China has extended rules that gave foreign reporters greater freedom during the Beijing Olympics.
State news agency Xinhua said the temporary arrangement for the games, due to expire on Friday, would become standard practice.
It means journalists can continue to conduct interviews without applying to the authorities for permission.
Critics say the rules, part of efforts to open China up to the world, did not stop harassment and intimidation.
Despite repeated questions from foreign journalists about the issue, China has not until now said what would happen after the rules expire.
China introduced the rules in January last year for foreign journalists who wanted to report on Olympic-related issues.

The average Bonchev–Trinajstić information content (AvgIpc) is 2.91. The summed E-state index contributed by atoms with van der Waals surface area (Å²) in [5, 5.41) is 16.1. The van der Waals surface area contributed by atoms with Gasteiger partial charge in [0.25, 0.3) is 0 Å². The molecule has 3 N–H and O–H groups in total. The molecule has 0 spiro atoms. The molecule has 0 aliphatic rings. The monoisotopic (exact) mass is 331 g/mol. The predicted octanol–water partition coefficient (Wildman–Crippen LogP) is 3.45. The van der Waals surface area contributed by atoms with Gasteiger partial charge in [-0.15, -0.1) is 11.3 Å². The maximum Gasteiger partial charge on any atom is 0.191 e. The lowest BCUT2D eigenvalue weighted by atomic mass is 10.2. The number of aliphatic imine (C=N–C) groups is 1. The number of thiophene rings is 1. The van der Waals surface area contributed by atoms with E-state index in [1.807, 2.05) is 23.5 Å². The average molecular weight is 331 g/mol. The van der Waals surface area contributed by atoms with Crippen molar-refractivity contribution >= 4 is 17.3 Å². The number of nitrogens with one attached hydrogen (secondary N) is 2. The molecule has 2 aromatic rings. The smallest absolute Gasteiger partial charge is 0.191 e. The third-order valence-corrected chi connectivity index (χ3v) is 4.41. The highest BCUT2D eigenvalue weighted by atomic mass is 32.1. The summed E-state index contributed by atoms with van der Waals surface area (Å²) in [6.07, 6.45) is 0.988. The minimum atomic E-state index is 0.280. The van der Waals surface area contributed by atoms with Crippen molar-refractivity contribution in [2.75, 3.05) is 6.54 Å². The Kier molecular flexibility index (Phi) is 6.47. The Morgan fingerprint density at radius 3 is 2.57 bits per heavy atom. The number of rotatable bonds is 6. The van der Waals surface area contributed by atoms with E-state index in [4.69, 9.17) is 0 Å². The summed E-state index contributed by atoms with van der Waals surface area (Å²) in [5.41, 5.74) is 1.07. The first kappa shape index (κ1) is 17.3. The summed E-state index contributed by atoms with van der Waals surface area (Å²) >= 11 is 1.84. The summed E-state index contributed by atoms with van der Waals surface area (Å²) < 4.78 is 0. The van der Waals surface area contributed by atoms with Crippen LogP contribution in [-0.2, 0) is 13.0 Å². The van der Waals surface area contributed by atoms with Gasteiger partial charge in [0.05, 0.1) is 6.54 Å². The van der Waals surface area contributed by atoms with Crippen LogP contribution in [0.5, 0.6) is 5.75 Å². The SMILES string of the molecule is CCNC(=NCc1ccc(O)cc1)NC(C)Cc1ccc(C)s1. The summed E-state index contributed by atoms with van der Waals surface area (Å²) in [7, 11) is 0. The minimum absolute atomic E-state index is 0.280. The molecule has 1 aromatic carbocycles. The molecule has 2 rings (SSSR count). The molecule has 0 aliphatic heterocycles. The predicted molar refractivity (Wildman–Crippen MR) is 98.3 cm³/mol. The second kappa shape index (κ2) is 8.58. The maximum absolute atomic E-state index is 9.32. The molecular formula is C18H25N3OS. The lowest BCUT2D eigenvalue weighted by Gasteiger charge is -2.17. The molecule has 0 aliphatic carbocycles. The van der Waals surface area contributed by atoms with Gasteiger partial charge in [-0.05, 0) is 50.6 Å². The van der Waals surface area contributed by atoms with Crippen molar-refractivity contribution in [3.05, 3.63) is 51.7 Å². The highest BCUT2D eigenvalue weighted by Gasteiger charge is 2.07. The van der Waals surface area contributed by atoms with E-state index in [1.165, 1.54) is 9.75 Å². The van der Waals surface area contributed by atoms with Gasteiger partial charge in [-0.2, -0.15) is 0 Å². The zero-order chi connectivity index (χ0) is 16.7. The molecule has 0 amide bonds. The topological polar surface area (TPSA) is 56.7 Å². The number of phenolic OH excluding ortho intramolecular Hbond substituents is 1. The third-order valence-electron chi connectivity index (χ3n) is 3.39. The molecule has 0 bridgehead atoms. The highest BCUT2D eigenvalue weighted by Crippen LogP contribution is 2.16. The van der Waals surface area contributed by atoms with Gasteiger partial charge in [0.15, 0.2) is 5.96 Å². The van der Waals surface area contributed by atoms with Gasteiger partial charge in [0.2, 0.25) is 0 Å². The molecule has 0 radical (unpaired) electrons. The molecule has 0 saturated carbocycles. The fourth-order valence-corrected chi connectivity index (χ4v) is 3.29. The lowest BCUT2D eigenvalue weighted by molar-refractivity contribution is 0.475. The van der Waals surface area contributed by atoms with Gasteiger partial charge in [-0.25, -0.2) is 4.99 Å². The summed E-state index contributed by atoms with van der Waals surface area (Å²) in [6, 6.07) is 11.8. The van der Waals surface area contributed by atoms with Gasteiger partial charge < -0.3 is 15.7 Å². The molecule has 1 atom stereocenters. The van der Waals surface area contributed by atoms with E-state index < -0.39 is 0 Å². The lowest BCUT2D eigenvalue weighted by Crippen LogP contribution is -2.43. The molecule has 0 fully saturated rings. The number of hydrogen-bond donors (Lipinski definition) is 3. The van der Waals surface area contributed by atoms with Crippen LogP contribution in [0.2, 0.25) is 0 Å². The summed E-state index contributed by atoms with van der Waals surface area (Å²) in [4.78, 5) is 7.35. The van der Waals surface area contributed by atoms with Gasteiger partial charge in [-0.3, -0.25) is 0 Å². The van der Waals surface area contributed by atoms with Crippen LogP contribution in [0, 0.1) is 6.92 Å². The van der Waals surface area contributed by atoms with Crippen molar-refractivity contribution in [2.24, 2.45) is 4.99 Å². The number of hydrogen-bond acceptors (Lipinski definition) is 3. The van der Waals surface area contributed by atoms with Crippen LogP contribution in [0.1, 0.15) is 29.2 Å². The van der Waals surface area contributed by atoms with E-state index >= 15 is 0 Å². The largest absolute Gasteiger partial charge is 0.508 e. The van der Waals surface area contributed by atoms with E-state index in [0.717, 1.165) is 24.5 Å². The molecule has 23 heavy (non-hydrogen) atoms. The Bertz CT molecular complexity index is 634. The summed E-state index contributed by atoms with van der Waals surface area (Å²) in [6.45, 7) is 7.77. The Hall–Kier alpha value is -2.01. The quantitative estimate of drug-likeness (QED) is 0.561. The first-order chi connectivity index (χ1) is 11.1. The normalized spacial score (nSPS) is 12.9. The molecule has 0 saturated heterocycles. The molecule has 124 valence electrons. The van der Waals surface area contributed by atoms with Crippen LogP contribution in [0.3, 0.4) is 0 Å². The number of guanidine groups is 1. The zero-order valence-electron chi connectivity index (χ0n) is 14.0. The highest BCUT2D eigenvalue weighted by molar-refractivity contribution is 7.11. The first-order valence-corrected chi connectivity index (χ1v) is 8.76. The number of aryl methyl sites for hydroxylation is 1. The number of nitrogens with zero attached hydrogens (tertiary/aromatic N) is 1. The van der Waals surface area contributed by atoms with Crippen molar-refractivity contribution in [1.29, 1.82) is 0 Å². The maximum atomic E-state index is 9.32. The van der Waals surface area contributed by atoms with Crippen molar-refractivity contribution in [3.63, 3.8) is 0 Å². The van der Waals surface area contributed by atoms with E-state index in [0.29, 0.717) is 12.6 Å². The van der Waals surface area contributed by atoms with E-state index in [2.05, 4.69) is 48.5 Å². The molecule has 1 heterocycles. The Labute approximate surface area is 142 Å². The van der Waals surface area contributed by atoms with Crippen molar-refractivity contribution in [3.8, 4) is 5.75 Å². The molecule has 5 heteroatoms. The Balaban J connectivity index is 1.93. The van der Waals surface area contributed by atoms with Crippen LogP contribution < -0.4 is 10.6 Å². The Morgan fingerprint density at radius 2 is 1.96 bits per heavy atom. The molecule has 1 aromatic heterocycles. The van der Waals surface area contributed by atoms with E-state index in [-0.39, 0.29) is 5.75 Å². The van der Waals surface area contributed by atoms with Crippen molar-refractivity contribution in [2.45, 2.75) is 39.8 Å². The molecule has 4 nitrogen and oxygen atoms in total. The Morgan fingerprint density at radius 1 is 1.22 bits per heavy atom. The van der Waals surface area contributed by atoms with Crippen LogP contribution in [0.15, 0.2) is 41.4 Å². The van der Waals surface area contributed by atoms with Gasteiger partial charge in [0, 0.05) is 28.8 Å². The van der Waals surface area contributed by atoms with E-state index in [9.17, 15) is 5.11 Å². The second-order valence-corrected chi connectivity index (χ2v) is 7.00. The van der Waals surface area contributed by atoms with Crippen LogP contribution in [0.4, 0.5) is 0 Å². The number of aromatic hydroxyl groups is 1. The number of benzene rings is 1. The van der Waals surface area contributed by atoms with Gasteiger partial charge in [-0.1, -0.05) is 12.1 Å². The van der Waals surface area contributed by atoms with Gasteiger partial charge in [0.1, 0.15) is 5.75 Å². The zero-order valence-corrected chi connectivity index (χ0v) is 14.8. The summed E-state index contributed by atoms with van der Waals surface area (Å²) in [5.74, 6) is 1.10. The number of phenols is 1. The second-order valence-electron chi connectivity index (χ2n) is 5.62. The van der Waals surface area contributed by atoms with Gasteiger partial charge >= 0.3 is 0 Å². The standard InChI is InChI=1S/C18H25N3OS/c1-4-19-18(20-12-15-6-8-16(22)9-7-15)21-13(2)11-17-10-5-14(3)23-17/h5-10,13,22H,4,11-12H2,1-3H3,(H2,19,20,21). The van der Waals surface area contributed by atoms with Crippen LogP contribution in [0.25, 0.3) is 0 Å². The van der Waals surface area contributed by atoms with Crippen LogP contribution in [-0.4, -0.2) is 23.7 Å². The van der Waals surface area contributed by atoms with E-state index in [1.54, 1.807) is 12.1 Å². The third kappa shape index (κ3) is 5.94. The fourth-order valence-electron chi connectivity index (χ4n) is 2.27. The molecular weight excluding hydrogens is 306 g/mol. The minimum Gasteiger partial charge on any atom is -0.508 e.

They allow correspondents to travel around China without first getting permission from the authorities - as they had to do previously.
"To interview organisations or individuals in China, foreign journalists need only to obtain their prior consent," the regulations state.
In practice foreign reporters have had more freedom to do their work, but have not been completely left alone by the authorities, says the BBC's Michael Bristow in Beijing.
Certain sensitive areas, such as Tibet, were off limits, and correspondents have continued to be detained by the authorities.
Also these regulations do not apply to Chinese journalists, who face a high degree of control and censorship by the Chinese government.http://news.bbc.co.uk/1/hi/world/asia-p ... 675306.stm